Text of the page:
But that all changed in 2014, when Rice — representing Reno mayoral candidate Eddie Lorton — persuaded the Nevada Supreme Court to rule that a person who had served for 12 years on the council couldn’t run for mayor, since term limits applied equally to both jobs. The case — Lorton v. Jones — surprised many, although a Legislative Council Bureau legal opinion requested in 2011 but not revealed until 2013 had come to the same conclusion.
Still, the attorney general argues the ruling in the Lorton case created a new rule of law, one that should only be applied prospectively. But Rice argues in her brief that the case presented an entirely new issue, and didn’t overturn past precedents. As a result, it’s not a new rule, it’s simply the correct interpretation of how the law always should have been interpreted, she argues. And, she adds, the outcome was easily foreseeable.
“There is no question that this was a foreseeable decision. The fact that it was not brought before this court prior to the Lorton case has no bearing on whether or not the outcome was clearly foreshadowed,” she writes.
Although the opposing parties argue that Workman doesn’t have standing to bring a case, and that even if he did, he can’t compel the state to remove Hafen from office, Rice argues that court retains the authority to either allow Workman to bring a lawsuit to evict Hafen from office; to direct state authorities to act; or to remove the mayor by its own order.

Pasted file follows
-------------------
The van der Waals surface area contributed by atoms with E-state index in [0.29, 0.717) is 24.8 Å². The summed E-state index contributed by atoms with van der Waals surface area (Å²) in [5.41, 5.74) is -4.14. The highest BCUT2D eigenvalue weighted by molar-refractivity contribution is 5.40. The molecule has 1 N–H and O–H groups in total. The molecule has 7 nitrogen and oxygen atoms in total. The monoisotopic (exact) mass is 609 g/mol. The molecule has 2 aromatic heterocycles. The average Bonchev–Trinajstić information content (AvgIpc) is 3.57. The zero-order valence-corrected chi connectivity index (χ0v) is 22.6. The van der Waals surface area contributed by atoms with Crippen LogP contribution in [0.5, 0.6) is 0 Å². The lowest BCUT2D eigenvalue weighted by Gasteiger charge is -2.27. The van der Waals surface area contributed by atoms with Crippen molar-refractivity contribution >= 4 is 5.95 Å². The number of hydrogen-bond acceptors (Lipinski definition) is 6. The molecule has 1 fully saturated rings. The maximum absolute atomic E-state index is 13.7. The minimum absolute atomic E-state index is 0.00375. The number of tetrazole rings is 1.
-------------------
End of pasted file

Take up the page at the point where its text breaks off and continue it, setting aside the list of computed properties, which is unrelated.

“The interpretation and enforcement of the Nevada Constitution are exclusively judicial functions,” Rice writes. “In this case, it is for this court to determine whether the Nevada Constitution has been breached and the consequences that follow such a breach.”
In sum: “To allow Mr. Hafen to continue for the remainder of his term as a legislator for the city of Henderson would be permitting Mr. Hafen to serve as a member of the governing body of the city of Henderson for literally three (3) decades. To permit such conduct is to clearly ‘retard’ the public policy behind this court’s decision in Lorton to enforce the spirit of the law behind the term limits amendment and protect the will of the voters who voted for it overwhelmingly — twice,” she writes.